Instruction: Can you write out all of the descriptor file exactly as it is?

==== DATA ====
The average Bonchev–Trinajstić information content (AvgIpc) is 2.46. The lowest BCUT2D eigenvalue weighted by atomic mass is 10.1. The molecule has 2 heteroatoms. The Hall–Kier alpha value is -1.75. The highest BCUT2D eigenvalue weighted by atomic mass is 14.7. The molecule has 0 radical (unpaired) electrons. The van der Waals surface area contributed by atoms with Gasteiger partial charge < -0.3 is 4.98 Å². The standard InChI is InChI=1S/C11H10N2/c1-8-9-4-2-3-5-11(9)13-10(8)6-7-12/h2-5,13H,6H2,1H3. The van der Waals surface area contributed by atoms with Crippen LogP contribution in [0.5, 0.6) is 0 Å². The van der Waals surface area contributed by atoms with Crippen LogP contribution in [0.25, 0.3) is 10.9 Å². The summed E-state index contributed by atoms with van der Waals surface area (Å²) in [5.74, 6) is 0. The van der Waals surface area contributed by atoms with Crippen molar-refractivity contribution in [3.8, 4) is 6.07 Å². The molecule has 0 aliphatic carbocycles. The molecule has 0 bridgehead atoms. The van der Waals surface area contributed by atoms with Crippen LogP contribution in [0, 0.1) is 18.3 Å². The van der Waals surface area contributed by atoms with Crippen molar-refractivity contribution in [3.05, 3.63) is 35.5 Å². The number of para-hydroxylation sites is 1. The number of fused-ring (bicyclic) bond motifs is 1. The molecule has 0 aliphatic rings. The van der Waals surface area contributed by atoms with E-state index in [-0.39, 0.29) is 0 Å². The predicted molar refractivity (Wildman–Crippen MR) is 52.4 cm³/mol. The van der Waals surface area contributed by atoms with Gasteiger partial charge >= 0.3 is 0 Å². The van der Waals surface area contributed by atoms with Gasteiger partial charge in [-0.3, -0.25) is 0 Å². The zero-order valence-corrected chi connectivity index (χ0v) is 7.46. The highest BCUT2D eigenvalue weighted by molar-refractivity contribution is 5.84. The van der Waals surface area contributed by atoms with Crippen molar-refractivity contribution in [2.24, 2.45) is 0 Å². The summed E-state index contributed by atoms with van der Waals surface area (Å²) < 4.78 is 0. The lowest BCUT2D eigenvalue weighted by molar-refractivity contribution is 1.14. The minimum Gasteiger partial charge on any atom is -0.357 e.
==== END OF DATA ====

The average Bonchev–Trinajstić information content (AvgIpc) is 2.46. The lowest BCUT2D eigenvalue weighted by atomic mass is 10.1. The molecule has 2 heteroatoms. The Hall–Kier alpha value is -1.75. The highest BCUT2D eigenvalue weighted by atomic mass is 14.7. The molecule has 0 radical (unpaired) electrons. The van der Waals surface area contributed by atoms with Gasteiger partial charge < -0.3 is 4.98 Å². The standard InChI is InChI=1S/C11H10N2/c1-8-9-4-2-3-5-11(9)13-10(8)6-7-12/h2-5,13H,6H2,1H3. The van der Waals surface area contributed by atoms with Crippen LogP contribution in [0.5, 0.6) is 0 Å². The van der Waals surface area contributed by atoms with Crippen LogP contribution in [0.25, 0.3) is 10.9 Å². The summed E-state index contributed by atoms with van der Waals surface area (Å²) in [5.74, 6) is 0. The van der Waals surface area contributed by atoms with Crippen molar-refractivity contribution in [3.8, 4) is 6.07 Å². The molecule has 0 aliphatic carbocycles. The molecule has 0 bridgehead atoms. The van der Waals surface area contributed by atoms with Crippen LogP contribution in [0, 0.1) is 18.3 Å². The van der Waals surface area contributed by atoms with Crippen molar-refractivity contribution in [3.05, 3.63) is 35.5 Å². The number of para-hydroxylation sites is 1. The number of fused-ring (bicyclic) bond motifs is 1. The molecule has 0 aliphatic rings. The van der Waals surface area contributed by atoms with E-state index in [-0.39, 0.29) is 0 Å². The predicted molar refractivity (Wildman–Crippen MR) is 52.4 cm³/mol. The van der Waals surface area contributed by atoms with Gasteiger partial charge >= 0.3 is 0 Å². The van der Waals surface area contributed by atoms with Gasteiger partial charge in [-0.3, -0.25) is 0 Å². The zero-order valence-corrected chi connectivity index (χ0v) is 7.46. The highest BCUT2D eigenvalue weighted by molar-refractivity contribution is 5.84. The van der Waals surface area contributed by atoms with Crippen molar-refractivity contribution in [2.24, 2.45) is 0 Å². The summed E-state index contributed by atoms with van der Waals surface area (Å²) < 4.78 is 0. The lowest BCUT2D eigenvalue weighted by molar-refractivity contribution is 1.14. The minimum Gasteiger partial charge on any atom is -0.357 e.